Where’s Jesus? Joseph’s beg for Benjamin’s Life (Genesis 44)

The Joseph stories are fascinating looks into human relationships and the emotional responses that are born out of these interactions. But even more than that, they place before us a picture of God and Christ.  This week, Joseph’s brothers return after being “framed”for theft.  They return to plead for the life of their youngest brother Benjamin.  As readers and Christians, we must ask, “Where is Jesus in a story like this?”


Most often we read the story and take offense at the way Joseph treats his brothers – framing Benjamin for a crime he didn’t commit, putting the brothers through extreme emotional hardship, and breathing into them the “fear of God.”  But that kind of reading assumes that justice is situational.  What I mean is this:  Many westerners believe that guilt is only attributable to specific actions. One cannot be found guilty for a crime they didn’t commit, even if in their past, they were guilty of a crime which hasn’t come to light yet.  We would assume that prosecuting someone and calling them guilty when in fact they are innocent of that specific crime would be a perversion of justice and so we chafe at a story like this one in the Bible.  It is unjust.  It isn’t fair. 


But that is to read our cultural assumptions into the story instead of reading God’s assumptions and God’s story through the lives of the characters.  So again, we must ask, “Where is Jesus?”  Let us recall a few specific Scriptures in order to answer this questions.  The Scriptures record that one day everyone will stand before the throne of God and be judged for their life.  All that was hidden will be made known, all sin will be revealed and all justice will be served.  Consider these passages:

There is nothing concealed that will not be disclosed, or hidden that will not be made known. (Luke 12:2, cp. Luke 8:17)

For he has set a day when he will judge the world with justice by the man he has appointed. He has given proof of this to all men by raising him from the dead.” (Acts 17:31)

This will take place on the day when God will judge men’s secrets through Jesus Christ, as my gospel declares. (Romans 2:16)


Therefore judge nothing before the appointed time; wait till the Lord comes. He will bring to light what is hidden in darkness and will expose the motives of men’s hearts. At that time each will receive his praise from God. (1 Corinthians 4:5)

 And I saw the dead, great and small, standing before the throne, and books were opened. Another book was opened, which is the book of life. The dead were judged according to what they had done as recorded in the books. (Revelation 20:12)

If this is true, and it is.  Then, we are all guilty, just as Joseph’s brothers were guilty of lying to there father, failing to love their brother, stealing a man’s life and who knows how many other sins.  Guilt abounds in our life, just as in theirs.  And so the punishment that Joseph meted out on them was right and just, they were guilty, guilty of far more than just being accused of theft. And so are we.  Justice will come to light, as it did in this story.  Sin is revealed and confessed as the brothers cry out, 

“What can we say to my lord?” Judah replied.  “What can we say? How can we prove our innocence?  God has uncovered your servants guilt.”(Genesis 44:16)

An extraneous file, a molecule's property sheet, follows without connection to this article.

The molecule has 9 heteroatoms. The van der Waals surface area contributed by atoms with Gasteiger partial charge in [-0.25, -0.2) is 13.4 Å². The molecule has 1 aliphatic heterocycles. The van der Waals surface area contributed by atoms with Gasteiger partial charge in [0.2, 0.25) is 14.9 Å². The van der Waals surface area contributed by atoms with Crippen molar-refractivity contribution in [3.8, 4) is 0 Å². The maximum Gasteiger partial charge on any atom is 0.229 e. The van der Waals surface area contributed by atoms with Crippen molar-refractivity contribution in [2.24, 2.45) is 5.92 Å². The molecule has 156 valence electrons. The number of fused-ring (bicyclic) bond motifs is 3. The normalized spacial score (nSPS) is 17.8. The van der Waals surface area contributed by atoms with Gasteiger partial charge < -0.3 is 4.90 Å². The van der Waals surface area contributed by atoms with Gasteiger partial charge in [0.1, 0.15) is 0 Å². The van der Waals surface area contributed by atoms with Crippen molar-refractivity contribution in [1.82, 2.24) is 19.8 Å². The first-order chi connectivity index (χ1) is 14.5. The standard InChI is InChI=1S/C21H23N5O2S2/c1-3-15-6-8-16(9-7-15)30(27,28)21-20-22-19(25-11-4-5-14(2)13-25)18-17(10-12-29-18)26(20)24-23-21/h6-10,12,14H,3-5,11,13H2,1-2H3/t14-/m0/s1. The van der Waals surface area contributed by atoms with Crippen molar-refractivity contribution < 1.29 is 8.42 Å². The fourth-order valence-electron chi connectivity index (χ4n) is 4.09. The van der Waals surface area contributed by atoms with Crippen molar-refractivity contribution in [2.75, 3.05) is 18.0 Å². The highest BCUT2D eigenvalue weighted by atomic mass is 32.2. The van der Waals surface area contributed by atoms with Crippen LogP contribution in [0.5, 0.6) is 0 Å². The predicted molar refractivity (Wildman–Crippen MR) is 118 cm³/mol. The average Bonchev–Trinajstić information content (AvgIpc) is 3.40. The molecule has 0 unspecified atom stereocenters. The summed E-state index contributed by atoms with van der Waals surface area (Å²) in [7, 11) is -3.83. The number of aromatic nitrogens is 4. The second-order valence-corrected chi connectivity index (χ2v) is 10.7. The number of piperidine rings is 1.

These brothers are like us, who one day will stand before the throne of God and cry out in the words of Isaiah, 

“Woe to me!” I cried. “I am ruined! For I am a man of unclean lips, and I live among a people of unclean lips, and my eyes have seen the King, the LORD Almighty.” (Isaiah 6:5)

We will not be able to hide our sin any longer.  But praise God; there is a solution to proving our innocence.  For Revelation 20:15 goes on to say, 

“If anyone’s name was not found written in the book of life, he was thrown into the lake of fire.” 

Our innocence is proved by being united to the one who is The Way, The Truth and The Life.  Our innocence comes not from proving that we haven’t done anything wrong, we have; rather our innocence comes from having died to ourselves and been united to Christ. In this way, we are allowed to appropriate Christ’s innocence as our own.  

If we have been united with him like this in his death, we will certainly also be united with him in his resurrection. For we know that our old self was crucified with him so that the body of sin might be done away with, that we should no longer be slaves to sin— because anyone who has died has been freed from sin. (Romans 6:5-7)

For it was indeed fitting that we should have such a high priest, holy, innocent, unstained, separated from sinners, and exalted above the heavens. (HEbrews 7:26 ESV)

Now when the centurion saw what had taken place, he praised God, saying, “Certainly this man was innocent!” (Luke 23:47 ESV)

In fact, unless God declares us innocent, through Christ, we are guilty. David understood this and cried it out in Psalm 4:1 saying,

Answer me when I call to you, O God who declares me innocent. Free me from my troubles. Have mercy on me and hear my prayer. (NLT)

And so we are left much like Joseph’s brothers, looking for a declaration of innocence, crying out for mercy when in fact we are guilty of great sins in our life, but praise be to God, there is salvation.  So yet again, Jesus is in this story, revealing past sin and hearing our cries for relief, and as we shall see in Genesis 45, that relief comes in the form of forgiveness and salvation.

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About Scott Roberts

pastor of Hope in Christ Church, Bellingham, WA
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